|Rock Climbing:||1:45 pm|
|Recap & Return:||4:45 pm|
*Lunch at the river take-out
Please note itinerary for the day may change based due to weather conditions.
Rate: $89 per person
Designed for students in grades 9-12
USGS background info:
Great overview of NRG geology!
WV Geologic Survey Educational Materials:
West Virginia 300 Millions Years Ago:
Carboniferious Period explanation:
Plant Fossils of West Virginia:
Soil surveys have been completed for Fayette and Raleigh counties (Gorman and Espy 1975) and Mercer and Summers counties (Sponaugle et al. 1984). Pauley and Pauley (no date) described soils near Gauley River National Recreation Area based on Gorman and Espy (1975). An updated soil survey is currently being performed for Fayette and Raleigh Counties (Tony Jenkins, Natural Resource Conservation Service, personal communication 2001).
Ehlke et al. (1982, 1983) summarized the above soil surveys that include the three parks. Soils place New River Gorge National River (Dekalb-Rock outcrop) and Gauley River National Recreation Area (Dekalb-Gilpin-Enist and the Gilpin-Ernest-Buckhanon) in the Eastern Allegheny Plateau and Mountains Land Resource Area (Austin 1965, U. S. Department of Agriculture 1981). Soils in Bluestone National Scenic River (Gilpin- Dekalb) place it in the Southern Appalachian Ridges and Valleys Land Resource Area.
Based on existing published information, moderately deep silt loams or sandy loams dominate the valley bottoms and lower slopes in the three parks. These soils are well drained and very stony. Most of the soils lie on very steep (40 to 70%) slopes and are of low to moderate fertility. Derived from shale and sandstone, they are well suited for tree growth, but have severe erosion potential when destabilized. The upper slopes, ridge tops, and tributaries contain sandstone outcrops and broken cliffs that are from 1 foot to over 100 feet high. Brown sandy loams are also found on the ridge tops. The updated soil survey of these areas is expected to provide more details about these forested landscapes than was included in the older, more agronomic-oriented publications. This information is expected to be available between 2005 and 2007 (Tony Jenkins, Natural Resources Conservation Service, personal communication 2001).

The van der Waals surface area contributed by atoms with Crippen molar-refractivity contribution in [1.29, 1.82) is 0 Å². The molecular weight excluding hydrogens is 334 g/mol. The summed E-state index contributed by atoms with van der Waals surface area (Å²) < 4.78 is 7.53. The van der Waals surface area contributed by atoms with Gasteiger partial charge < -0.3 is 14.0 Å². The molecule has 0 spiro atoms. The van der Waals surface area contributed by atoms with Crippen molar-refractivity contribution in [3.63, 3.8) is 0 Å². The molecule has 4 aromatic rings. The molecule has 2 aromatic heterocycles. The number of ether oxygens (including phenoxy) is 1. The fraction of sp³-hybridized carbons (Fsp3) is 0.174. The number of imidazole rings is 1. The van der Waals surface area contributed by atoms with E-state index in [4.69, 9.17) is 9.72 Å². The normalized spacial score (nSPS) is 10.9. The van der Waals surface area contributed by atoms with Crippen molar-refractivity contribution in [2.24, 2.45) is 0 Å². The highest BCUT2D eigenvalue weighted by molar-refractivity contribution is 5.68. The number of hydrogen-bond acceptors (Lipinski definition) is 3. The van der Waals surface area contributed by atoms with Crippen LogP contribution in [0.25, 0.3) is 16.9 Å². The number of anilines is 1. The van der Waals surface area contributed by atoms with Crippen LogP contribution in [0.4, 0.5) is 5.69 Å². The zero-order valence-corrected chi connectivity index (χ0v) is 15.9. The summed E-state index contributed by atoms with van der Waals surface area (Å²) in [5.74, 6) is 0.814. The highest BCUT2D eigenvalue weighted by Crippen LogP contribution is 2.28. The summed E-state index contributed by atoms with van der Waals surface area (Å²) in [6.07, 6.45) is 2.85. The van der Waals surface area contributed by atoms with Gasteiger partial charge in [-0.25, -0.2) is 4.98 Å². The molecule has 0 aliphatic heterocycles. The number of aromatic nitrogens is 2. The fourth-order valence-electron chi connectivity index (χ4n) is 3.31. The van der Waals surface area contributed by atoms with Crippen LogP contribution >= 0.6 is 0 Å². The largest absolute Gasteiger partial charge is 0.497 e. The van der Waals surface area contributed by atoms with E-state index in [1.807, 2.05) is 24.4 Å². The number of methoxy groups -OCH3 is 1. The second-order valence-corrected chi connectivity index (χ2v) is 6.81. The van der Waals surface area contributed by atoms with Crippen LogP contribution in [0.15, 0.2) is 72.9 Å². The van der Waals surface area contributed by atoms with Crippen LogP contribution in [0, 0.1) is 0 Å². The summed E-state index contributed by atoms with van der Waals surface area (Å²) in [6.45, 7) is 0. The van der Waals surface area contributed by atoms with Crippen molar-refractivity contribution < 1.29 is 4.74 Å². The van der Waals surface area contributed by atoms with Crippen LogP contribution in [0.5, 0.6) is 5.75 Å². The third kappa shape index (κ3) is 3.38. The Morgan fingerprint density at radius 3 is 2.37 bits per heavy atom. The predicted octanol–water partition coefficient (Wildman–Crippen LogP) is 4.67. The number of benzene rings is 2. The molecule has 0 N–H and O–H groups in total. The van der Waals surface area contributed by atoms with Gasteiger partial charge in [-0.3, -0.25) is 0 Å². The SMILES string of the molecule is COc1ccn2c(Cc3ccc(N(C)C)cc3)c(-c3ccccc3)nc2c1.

M.S. Natural Resources with emphasis in Environmental Education – University of Idaho
B.A. Psychology with minors in Biology and Outdoor Leadership – Western Kentucky University
Experience: Trip Leader, ACE Whitewater, Minden, WV. Program Coordinator, New Discoveries Enrichment Program, Moscow, ID. Environmental Education Field Instructor, McCall Outdoor Science School, McCall, ID. Environmental Education Intern, Manzano Day School, Jemez Spring, NM. Environmental Education Intern, Mammoth Cave National Park, Mammoth Cave, KY. Ropes Course Facilitator, Western Kentucky University, Bowling Green, KY. Certified Outdoor Leader, Wilderness Education Association. Leave No Trace Trainer. Project Wet, Learning Tree, and Wild Certified.